Audio for Film & Video
Most video cameras have some sort of audio capture built-in. You can usually find a hole or a slot on some nub-like protrusion towards the front of the camera, behind which rests a tiny microphone. This microphone captures not only the noises your talent make in front of the camera, but also the noises the camera handler makes, the noises the wind makes, and the thump-thump noises the camera operator's hand makes against the chassis. None of this makes for particularly good audio capture for your video or film project. Let's think beyond the camera-mounted microphone.
Even otherwise high-quality consumer-level cameras don't have many features when it comes to audio. Sure, an accessory hot-shoe may support bolting on a higher-quality microphone than what's already embedded, but that doesn't solve all your audio problems. An external microphone connection jack is probably only a tiny 3.5mm terminal suitable only for attaching low-power lavaliere microphones. For great audio, you want a guy with a wind-muff-wrapped shotgun microphone bolted to a boom, pointed right at the talent's mouth.
The first questions to answer once you decide to graduate from on-camera audio to a separate microphone are: What kind of microphone do you use? What do you plug the microphone into?
The answer to the first question is "a shotgun microphone," which is recognizable by its long tubular structure and is renowned for its highly directional performance. Because it (mostly) captures only the sounds that you point it at, you can capture high-quality recordings of dialogue without inadvertently recording ambient noise. This means that your microphone needs quickly escalate if you want to also capture environmental/ambient sounds in your scene. A good entry-level shotgun microphone costs between $150 and $300. Higher-end microphones quickly escalate in price.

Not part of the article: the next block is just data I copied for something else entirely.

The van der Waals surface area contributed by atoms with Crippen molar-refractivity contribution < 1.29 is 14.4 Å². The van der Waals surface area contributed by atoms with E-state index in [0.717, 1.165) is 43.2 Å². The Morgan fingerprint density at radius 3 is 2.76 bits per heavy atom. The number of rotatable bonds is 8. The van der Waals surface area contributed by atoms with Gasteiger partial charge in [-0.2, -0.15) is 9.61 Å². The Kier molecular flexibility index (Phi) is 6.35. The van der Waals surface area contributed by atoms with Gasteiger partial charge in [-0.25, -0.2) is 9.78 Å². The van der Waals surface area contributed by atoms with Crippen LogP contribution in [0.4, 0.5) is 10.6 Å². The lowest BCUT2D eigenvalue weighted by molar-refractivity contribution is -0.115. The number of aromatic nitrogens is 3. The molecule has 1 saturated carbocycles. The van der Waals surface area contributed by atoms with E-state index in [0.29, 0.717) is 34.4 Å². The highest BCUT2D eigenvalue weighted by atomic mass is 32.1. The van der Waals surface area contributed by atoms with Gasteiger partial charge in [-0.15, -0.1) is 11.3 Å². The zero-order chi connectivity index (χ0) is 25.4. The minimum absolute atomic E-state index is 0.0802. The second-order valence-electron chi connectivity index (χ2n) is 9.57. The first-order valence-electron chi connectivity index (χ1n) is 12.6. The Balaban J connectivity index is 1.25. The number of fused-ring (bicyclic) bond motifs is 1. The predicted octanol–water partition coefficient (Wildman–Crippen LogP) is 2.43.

What you plug your microphone into, if it's not your camera, is also important. Microphones traditionally attach with a 3-pin XLR connector, which provides an electrically balanced signal path that eliminates noise interference over long cables. It's possible to use an XLR-to-minijack cable to plug your microphone directly into your camera, but it's not recommended and probably won't work. Instead, a microphone should plug into a preamplifier, which takes a low signal from a microphone and turns it into a "line level" signal suitable for mixing, recording, or editing. You'll need a preamp that can provide 48 volts of "phantom power" to the microphone if you're using a condenser mic (most good shotgun mics are condenser mics).
If you don't plug a microphone into your camera, you'll plug it into some kind of recorder, ideally a computer (a laptop if you're doing a field recording). The bridge between a microphone and the computer is the "audio interface" which takes care of converting the analog microphone input to a digital output the computer can manipulate and store. Audio interfaces usually include one or more built-in preamps for microphones and use USB or Firewire (IEEE 1394) to connect to the computer. Audio interfaces range from inexpensive USB units ($100) with two preamps to expensive multi-channel rack-mount units with as many as 8 preamps ($400 and up). You'll need a preamp for every microphone you use, so a two-channel interface is a good place to start if you use a shotgun microphone together with an ambience mic.